Theory U, Prototyping: Integrating Past, Present, and Emerging Future

Otto Scharmer. Prototyping Principles.

By integrating my past and my present I can offer a unique service to my stakeholders because I now act, not from what I need from the future, but from what the future needs from me. HB

Six Prototyping Principles

I listened carefully when Otto Scharmer explained the 6 Prototyping Principles in the third live session of “u.lab. Leading From the Emerging Future” 2016, which was about the right side of the U — Crystallizing and Prototyping.

  1. Crystallize Vision and Intention. You have to be aware of your connection to Source and lean into what is beginning to emerge from that connection. “Staying with” means to have patience, because you shouldn’t expect results immediately, allowing yourself to wait and not jumping to premature actions.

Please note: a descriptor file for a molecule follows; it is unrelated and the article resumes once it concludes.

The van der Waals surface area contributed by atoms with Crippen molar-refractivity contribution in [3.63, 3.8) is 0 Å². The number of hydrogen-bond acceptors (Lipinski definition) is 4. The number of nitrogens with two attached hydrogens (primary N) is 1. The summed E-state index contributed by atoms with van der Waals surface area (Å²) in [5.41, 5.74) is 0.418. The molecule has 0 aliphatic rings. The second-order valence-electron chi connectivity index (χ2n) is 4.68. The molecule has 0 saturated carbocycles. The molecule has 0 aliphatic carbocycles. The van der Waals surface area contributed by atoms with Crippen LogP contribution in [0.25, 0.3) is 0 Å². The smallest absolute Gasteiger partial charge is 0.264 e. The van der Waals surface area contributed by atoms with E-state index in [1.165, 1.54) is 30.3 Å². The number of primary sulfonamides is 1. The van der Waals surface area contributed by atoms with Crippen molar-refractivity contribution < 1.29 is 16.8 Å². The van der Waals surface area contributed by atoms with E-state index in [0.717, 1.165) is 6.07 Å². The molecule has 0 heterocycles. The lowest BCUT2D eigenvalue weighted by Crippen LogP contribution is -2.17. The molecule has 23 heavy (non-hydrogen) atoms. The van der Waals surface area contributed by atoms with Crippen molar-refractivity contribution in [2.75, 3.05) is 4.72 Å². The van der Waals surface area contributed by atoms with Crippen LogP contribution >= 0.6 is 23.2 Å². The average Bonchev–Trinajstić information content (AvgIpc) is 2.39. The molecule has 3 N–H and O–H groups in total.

2. Core Teams. Five people can change the world as Margaret Mead said. However, they are not connected only around their heads; they are connected to the energy of the heart. A core team is really the people who are holding the whole. There has to be a certain level of energy and commitment that you can feel together. There has to be competence, the members have to have knowledge of the subject they are going to work on. In u.lab you organize around what is emerging — what wasn’t known before. At some junction some people leave, others try to join.